Mortality and Silicosis Morbidity - Update of the German Porcelain Workers Study

Project No. UVT VBG




The morbidity and mortality risk with crystalline silica exposure in the low-dosage range will be determined using a cohort of workers in the German porcelain industry. The focus is the morbidity and mortality from silicosis, lung cancer mortality, and morbidity and mortality from kidney disease. The aim is to derive a threshold for an increased risk of silicosis and lung cancer.

Main Study Results: The mortality analysis provided no evidence of increased risk for lung cancer, kidney cancer, and other kidney diseases in the cohort. An increased risk for silicosis (mortality) -based on a small number of cases- was observed. The dose-response analysis suggests an increased risk of silicosis starting at an average exposure concentration of 0.15 mg/m3 respirable crystalline silica and a exposure of 4,0 mg/m3 x years cumulative (threshold). A threshold for lung cancer could not be determined.

With the update of the study, the observation period for about 15,000 workers (cohort members still alive at the cut-off date of December 31, 2005) will be extended by another 15 years until the end of 2020. Hereby the statistical power is increased, especially in regard to the latency period for cancer (in the most recent 10-15 years) and the occurrence of new silicosis cases given the relatively young average age of the cohort. The follow up does not include updating the exposure assessment.


We conducted an epidemiological cohort study of approximately 18,000 workers who took part in a preventive medical surveillance program for early identification of silicotic signs between 1985 and 1987 (main study 2005 - 2009). In the main study, the employment history was reconstructed for each person using files from the German Berufsgenossenschaft der keramischen und Glas-Industrie and similar exposure groups (SEG) were defined. More than 8,000 combined static and personal monitoring samples were available for total dust, respirable dust, and respirable crystalline silica dust (for the period from 1954 and 2006). These data-sets were combined into SEGs. In a Job Exposure Matrix (JEM), the SEGs determined from the work history records and the SEGs from the industrial hygiene measurement data were individually assigned to each cohort member.The cohort will be monitored concerning mortality and silicosis morbidity until December 31, 2020. For this purpose, the radiographs will be re-read by two independent radiologists (ILO 2000). Causes of death (COD) from the official death certificates will be coded by a nosologist (ICD-10). Analyses of standardized mortality rates (SMR) are performed as a reference using the German population. Cox proportional hazard models will be used to estimate the risk for silicosis incidence and lung cancer mortality by cumulative and average exposure concentration (threshold) based on individual exposure estimates.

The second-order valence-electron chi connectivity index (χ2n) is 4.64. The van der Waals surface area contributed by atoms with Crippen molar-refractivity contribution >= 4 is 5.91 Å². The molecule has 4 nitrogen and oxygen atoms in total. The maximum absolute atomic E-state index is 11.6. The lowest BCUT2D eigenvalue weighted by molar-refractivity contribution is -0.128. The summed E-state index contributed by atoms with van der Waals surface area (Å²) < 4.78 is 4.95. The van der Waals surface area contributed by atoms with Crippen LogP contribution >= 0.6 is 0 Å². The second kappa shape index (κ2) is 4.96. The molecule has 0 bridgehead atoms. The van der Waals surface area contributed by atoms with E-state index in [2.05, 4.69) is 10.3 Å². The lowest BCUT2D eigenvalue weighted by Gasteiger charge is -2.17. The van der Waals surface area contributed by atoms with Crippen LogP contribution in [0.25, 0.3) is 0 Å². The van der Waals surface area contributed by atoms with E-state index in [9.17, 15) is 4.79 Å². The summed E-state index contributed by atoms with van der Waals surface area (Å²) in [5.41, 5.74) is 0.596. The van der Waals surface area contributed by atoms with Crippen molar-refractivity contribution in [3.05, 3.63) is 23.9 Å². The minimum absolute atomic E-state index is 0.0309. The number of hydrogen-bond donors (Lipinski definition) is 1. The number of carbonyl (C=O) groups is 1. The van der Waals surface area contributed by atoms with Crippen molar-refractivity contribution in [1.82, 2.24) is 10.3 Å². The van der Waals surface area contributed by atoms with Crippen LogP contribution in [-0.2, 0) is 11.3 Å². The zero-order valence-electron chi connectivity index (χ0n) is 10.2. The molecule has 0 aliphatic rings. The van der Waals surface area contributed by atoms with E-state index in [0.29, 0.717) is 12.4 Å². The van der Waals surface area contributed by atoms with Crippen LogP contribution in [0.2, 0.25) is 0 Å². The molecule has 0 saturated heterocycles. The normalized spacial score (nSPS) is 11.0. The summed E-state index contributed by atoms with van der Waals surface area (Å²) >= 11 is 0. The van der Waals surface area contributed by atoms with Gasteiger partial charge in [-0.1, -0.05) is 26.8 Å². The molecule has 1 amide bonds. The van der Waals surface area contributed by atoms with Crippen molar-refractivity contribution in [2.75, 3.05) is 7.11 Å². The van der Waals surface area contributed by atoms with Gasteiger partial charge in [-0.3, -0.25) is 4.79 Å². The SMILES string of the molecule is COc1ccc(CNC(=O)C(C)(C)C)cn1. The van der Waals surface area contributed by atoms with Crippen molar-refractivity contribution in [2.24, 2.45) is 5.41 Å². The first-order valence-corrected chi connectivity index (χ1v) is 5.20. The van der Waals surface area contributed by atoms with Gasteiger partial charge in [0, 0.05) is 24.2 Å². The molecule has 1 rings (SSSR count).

Last Update:

23 Apr 2024


Research institution(s):
  • VBG (Verwaltungs-Berufsgenossenschaft)
  • Berufsgenossenschaft Rohstoffe und chemische Industrie (BG RCI)
  • Ramboll Group


Type of hazard:

dangerous substances


occupational disease, dust, fibers, particles, dust, fibers, particles

Description, key words:

porcelain, crystalline silica

Further information

Mortality in the German porcelain industry 1985-2005: first results of an epidemiological co-hort study - PubMed (

Quantitative crystalline silica exposure assessment for a historical cohort epidemiologic study in the German porcelain industry - PubMed (

Respirable crystalline silica exposure-response evaluation of silicosis morbidity and lung cancer mortality in the German porcelain industry cohort - PubMed (

Threshold value estimation for respirable quartz dust exposure and silicosis incidence among workers in the German porcelain industry - PubMed (

Occupational exposure to respirable crystalline silica and chronic non-malignant renal dis-ease: systematic review and meta-analysis - PubMed (